In the world of drug manufacturing, research and development can take years. U of T Associate Professor Philip Kim has discovered a way to make the process more efficient, which was recently published in Science Advances. Kim and his lab at the Donnelly Centre for Cellular and Biomolecular Research have been able to productively manufacture a class of drugs known as ‘biologics’. Their new method involves combining current protein synthesis methods with computer-aided design.
Biologics differ from regular pharmaceuticals because they can be composed of organic molecules like sugars and proteins; traditional drugs are chemically-manufactured within a lab. Biologics are used to treat or diagnose medical conditions and diseases, but can also be used in vaccines, allergen testing, and blood transfusions. While their organic composition makes them more susceptible to heat and contamination, they can be a more effective method of treatment. In 2015, 40 per cent of drugs in use were biologics and that number is expected to grow.
For Kim, the focus of the study was to improve a human protein’s ability to bind to cells. Proteins are large tangled chains of smaller molecules called ‘amino acids’. The various characteristics of these amino acids enable them to interact with each other, causing the protein to fold, and allowing it to dynamically interact with other molecules around it.
In order to understand and improve upon the binding ability of a protein, the structure and composition of it must first be understood. However, current methods are inefficient. They require testing of all possible amino acid combinations and will not always produce stable or functional end products. Not knowing which protein variations will produce the best result, all combinations are tested, which leads to endless possibilities.
By incorporating computational protein design, scientists are able to knowingly design stable, functional proteins that can tightly bind to their target.
For Kim and his lab, this new method drastically scales down the number of possibilities, reducing the original count from 260 sextillion possible random protein variations to about 6,000.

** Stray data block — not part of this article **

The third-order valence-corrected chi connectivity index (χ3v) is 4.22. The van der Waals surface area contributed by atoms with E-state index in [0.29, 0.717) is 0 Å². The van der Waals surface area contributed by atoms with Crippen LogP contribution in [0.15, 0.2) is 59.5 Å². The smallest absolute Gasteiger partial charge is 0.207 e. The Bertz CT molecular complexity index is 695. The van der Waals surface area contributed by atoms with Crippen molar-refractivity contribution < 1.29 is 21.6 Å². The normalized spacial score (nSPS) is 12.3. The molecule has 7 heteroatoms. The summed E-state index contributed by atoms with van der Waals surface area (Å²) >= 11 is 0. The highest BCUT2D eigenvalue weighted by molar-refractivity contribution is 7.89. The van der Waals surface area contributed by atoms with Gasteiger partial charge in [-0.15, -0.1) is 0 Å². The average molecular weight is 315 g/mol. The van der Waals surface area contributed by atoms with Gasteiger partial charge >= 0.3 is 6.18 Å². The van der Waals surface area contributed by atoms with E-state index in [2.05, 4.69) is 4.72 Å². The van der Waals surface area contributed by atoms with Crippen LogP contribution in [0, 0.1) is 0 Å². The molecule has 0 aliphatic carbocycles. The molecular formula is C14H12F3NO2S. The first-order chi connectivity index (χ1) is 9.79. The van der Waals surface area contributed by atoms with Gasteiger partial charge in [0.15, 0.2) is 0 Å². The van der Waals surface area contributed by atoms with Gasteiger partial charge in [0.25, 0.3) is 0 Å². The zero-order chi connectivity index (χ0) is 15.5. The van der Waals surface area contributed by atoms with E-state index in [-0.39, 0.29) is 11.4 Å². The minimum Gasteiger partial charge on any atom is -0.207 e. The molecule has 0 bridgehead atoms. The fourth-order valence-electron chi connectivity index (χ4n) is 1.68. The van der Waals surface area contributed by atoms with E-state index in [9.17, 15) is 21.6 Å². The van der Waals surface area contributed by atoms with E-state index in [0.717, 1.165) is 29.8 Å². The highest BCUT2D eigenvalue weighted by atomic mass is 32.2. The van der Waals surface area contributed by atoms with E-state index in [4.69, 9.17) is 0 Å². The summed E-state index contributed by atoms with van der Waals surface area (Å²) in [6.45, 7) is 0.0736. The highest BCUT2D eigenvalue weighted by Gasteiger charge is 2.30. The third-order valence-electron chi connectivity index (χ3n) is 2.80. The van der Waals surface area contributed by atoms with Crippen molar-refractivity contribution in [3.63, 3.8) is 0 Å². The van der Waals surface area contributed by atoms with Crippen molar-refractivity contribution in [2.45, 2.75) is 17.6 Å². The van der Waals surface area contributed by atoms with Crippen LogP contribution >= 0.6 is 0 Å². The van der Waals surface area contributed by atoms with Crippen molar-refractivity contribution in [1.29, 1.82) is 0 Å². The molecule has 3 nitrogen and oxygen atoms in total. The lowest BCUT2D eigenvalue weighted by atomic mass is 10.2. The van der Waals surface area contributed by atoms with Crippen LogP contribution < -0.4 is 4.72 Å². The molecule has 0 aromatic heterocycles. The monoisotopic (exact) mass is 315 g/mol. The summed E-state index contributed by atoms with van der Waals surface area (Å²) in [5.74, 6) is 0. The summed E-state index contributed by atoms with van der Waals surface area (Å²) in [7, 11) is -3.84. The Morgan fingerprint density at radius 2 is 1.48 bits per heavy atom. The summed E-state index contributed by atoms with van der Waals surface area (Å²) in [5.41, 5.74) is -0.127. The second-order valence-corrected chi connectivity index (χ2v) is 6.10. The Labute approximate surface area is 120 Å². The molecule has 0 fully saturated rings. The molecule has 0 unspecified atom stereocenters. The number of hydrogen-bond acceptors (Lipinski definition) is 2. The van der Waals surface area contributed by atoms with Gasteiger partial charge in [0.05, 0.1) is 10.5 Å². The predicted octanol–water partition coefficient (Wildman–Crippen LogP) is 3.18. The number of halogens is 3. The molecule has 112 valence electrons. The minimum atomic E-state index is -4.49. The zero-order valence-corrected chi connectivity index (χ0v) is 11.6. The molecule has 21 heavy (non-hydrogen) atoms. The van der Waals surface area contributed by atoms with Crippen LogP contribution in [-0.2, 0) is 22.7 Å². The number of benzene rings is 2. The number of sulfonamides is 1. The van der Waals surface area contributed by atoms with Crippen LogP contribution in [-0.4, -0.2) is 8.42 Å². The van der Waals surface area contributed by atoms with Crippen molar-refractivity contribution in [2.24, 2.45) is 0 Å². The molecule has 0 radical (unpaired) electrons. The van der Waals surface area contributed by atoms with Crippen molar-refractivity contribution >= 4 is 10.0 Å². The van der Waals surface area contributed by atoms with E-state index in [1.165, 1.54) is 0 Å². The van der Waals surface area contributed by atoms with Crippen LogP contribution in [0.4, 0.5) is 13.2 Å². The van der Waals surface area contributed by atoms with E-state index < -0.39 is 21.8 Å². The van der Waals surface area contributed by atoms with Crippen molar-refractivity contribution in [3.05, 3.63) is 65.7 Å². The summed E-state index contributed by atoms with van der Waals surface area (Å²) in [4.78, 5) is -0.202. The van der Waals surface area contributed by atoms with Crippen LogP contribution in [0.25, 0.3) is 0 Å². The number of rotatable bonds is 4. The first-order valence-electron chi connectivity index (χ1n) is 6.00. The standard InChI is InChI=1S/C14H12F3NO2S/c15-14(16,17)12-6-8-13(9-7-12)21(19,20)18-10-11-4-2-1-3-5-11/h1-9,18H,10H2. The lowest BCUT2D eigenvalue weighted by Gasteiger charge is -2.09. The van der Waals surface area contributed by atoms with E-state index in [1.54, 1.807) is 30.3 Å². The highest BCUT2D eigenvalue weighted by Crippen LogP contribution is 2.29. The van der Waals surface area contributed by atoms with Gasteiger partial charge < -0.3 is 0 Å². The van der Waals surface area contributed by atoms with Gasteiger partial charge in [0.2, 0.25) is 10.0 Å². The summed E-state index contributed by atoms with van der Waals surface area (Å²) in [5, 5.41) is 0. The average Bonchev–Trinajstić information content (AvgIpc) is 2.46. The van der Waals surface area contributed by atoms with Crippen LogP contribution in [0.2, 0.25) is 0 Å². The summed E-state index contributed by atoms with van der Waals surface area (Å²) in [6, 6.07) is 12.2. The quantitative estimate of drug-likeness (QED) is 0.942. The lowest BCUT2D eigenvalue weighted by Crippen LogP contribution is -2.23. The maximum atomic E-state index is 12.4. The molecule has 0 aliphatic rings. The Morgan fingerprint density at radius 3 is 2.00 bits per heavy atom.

Computational protein design is not a stand-alone option and would still need to be used alongside typical screening methods, in order to rank the resulting proteins and determine the best candidates for further development.
“It’s analogous to if you build an airplane,” Kim explains. “You still have to go through many cycles of testing. The computer is pretty good at modelling the air flow and that kind of stuff, but it’s not good enough to actually design on a computer and then having it fly the next day. So it’s a lot like that.”
Kim credits the accomplishment to a unique combination of talent, interdisciplinary researchers, and resources within his lab. “Ultimately, I think the reason that we could do that before anybody else is that my lab is a little unique.” He says. “We have people who are very good with computing… and if you combine that with a lot of post docs who are very good at doing experiments… There’s relatively few labs we have that are in the same place. That’s one of the reasons why we could do that when nobody else could.”
Currently, biologics are used in a range of treatments and therapies, from Herceptin in combatting aggressive breast cancer to Abatacept for treatment of rheumatoid arthritis. In some instances, biologics can provide alternatives for patients where there is no other option.
One example is Atryn, a biologic developed in the US that is produced in goats. The human gene anti-thrombin — an anticoagulant which inhibits blood clotting — is inserted into the animals and the protein is extracted from their milk. Atryn is considered a replacement for other conventional methods of anticoagulation, such as blood thinners or human donations, which pose risks of blood loss and disease transmission, respectively.
Kim hopes to make the process of biologics development faster, cheaper, and more efficient. As technology advances, he hopes they will be able to continue to experiment on larger proteins and formulate larger variant libraries to broaden their impact on disease treatment and therapy.
“I’m just a scientist and I’m trying to make the world a better place,” said Kim.